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Description: I am willing to bet that you think of yourself as a reasonable, rational, thoughtful person and that you do feel that you get emotionally caught up in situations and circumstances in ways that might negatively impact your ability to make rational decisions. It IS true that people (adults in particular) CAN be quite rational, but an important question involves whether we are always really being rational when we think we are thinking rationally. It turns out that there are quite a few things we do consistently that reflect biases or non-rational thought processes that we usually do not realize we are doing. SO, think about what possible biases or non-rational thought processes you might use and about what you might do to use less of them so that your rational thoughts are, we1l, more rational. Once you have done a little bit of self-review read the article linked below in which a psychologist with interests in the evolution of human thinking points out a few VERY common biases or non-rational thinking approaches. Knowing what they involve is the first step to doing less of them.

Source: Three ways to be more rational this year, Prof Steven Pinker, Harvard university, BBC News.

Date: January 1, 2022

Image by Pexels from Pixabay

Article Link: https://www.bbc.com/news/world-59740588

So, does it make sense that we tend to shortchange our future selves, see patterns and causality (that we bet money or time on) in random events and that we work harder to win arguments that to actually work at understanding what is right in particular situations and circumstances? While the ability to think rationally emerges as our cognitive abilities develop, we need to become aware of aspects of our thought processes that work against being rational and we then need to develop ways to limit their tendency to derail our rationality. A lot to think about, difficult, but very important in the long run and we owe it to our future selves to work on it diligently.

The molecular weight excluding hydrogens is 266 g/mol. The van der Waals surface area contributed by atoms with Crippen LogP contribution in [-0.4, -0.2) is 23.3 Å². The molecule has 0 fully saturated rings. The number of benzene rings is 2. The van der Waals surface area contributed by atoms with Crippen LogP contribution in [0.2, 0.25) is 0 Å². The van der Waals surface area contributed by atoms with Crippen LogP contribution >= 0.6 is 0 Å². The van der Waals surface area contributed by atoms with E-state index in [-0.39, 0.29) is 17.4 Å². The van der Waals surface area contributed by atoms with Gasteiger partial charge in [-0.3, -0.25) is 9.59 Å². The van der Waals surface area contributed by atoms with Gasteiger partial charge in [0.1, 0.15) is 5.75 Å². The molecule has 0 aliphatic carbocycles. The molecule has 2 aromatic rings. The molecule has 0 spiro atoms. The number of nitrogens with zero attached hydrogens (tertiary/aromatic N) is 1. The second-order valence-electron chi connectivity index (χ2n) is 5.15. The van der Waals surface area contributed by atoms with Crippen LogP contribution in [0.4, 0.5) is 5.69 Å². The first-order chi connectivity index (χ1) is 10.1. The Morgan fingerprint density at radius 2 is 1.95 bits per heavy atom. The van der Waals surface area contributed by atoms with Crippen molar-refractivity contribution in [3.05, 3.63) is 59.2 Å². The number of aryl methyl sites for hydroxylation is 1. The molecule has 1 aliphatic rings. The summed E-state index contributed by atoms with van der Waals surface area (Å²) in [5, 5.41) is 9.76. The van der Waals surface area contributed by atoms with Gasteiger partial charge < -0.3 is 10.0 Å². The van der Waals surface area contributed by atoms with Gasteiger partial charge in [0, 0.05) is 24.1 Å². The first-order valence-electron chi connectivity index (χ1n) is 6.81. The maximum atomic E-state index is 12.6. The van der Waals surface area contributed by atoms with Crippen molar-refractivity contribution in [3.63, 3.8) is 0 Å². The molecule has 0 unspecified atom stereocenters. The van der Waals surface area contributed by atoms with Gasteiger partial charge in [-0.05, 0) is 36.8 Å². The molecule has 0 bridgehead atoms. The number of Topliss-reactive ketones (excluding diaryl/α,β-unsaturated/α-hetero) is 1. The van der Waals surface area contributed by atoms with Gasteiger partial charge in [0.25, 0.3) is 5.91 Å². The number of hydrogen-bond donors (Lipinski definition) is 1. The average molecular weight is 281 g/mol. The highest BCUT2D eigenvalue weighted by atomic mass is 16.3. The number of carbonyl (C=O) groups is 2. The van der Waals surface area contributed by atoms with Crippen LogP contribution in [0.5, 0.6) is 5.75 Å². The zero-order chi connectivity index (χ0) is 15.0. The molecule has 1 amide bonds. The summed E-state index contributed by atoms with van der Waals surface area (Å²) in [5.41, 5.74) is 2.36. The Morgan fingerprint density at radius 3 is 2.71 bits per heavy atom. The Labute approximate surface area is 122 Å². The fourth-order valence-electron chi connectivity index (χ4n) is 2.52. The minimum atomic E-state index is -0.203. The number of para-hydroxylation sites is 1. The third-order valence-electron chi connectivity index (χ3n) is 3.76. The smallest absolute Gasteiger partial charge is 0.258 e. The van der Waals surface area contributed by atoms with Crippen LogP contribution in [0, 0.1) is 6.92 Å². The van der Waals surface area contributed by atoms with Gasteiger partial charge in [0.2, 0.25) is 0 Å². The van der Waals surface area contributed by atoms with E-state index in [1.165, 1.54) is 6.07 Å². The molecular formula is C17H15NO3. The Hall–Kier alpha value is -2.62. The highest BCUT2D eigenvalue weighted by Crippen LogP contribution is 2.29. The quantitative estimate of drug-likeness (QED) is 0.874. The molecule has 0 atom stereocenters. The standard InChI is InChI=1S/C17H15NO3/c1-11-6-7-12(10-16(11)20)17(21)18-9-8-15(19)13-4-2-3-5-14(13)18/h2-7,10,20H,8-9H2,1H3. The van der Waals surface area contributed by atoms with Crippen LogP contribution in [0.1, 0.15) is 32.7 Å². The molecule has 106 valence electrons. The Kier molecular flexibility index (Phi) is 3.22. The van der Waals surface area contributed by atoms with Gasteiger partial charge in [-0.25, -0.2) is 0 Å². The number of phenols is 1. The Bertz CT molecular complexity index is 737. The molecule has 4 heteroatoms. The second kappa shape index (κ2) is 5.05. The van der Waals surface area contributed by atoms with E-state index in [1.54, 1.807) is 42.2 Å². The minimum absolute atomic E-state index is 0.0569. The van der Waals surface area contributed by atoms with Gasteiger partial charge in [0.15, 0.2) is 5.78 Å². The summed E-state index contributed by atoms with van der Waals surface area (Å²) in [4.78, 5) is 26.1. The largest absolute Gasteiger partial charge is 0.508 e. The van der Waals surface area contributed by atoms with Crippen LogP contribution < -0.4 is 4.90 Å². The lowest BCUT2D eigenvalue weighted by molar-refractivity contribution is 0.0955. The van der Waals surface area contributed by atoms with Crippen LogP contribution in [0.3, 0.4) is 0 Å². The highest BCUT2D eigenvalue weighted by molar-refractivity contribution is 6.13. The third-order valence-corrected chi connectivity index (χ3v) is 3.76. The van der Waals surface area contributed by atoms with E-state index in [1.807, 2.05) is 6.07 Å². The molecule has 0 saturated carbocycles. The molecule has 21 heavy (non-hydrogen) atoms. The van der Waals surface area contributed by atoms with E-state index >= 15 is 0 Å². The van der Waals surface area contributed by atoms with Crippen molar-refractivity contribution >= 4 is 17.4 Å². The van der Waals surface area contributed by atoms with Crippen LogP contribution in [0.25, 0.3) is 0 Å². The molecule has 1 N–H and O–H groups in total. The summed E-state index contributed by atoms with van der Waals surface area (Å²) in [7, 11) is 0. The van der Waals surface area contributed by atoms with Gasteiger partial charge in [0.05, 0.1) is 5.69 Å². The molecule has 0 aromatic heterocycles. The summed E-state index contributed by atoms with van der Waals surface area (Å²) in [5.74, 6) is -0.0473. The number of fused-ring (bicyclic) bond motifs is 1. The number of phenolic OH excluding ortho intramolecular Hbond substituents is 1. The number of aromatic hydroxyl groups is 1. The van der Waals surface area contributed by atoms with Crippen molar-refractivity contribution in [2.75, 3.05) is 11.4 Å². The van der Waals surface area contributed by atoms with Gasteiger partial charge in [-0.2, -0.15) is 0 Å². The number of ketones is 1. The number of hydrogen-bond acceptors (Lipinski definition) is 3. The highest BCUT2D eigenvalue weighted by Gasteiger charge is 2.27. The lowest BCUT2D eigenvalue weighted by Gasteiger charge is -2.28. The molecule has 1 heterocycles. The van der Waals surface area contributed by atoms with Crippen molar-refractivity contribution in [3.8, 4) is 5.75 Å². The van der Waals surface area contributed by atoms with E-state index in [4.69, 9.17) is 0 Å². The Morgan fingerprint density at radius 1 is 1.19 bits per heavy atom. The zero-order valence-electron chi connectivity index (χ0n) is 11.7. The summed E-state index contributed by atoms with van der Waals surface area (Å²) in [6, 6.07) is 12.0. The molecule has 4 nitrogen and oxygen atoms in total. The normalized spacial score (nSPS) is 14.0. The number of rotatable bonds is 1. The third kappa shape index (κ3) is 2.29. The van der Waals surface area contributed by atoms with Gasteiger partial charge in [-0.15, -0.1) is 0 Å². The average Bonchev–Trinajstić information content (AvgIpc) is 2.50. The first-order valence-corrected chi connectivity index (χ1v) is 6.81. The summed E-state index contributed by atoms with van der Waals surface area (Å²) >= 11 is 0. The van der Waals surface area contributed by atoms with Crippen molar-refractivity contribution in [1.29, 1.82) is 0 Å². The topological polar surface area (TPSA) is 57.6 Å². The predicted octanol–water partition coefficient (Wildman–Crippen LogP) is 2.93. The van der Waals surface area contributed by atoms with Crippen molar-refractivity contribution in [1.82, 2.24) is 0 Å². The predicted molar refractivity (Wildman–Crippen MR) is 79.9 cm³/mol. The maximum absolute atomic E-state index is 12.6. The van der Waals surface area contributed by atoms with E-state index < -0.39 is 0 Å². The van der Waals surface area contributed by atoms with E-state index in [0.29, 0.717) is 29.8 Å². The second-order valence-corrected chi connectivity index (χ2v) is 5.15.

Questions for Discussion:

  1. Can you think rationally??
  2. Can you provide an example from your own experience e where your attempts at rational thought were derailed in each of the ways discussed in the linked article?
  3. Can you identify one or two things you can do, or try to do, regularly to avoid having your rational thought processes derailed (and just saying I will try hard not to is insufficient)?

References (Read Further):

Think with Pinker, Professor Pinker’s guide to thinking better, BBC Sounds. Link

Pinker, S. (2021). Rationality: What it is, why it seems scarce, why it matters. Allen Lane. Book

Stanovich, K. E., West, R. F., & Toplak, M. E. (2013). Myside bias, rational thinking, and intelligence. Current Directions in Psychological Science, 22(4), 259-264. Link

Stanovich, K. E., & Stanovich, P. J. (2010). A framework for critical thinking, rational thinking, and intelligence. Link

Stanovich, K. E., & West, R. F. (2008). On the relative independence of thinking biases and cognitive ability. Journal of personality and social psychology, 94(4), 672. Link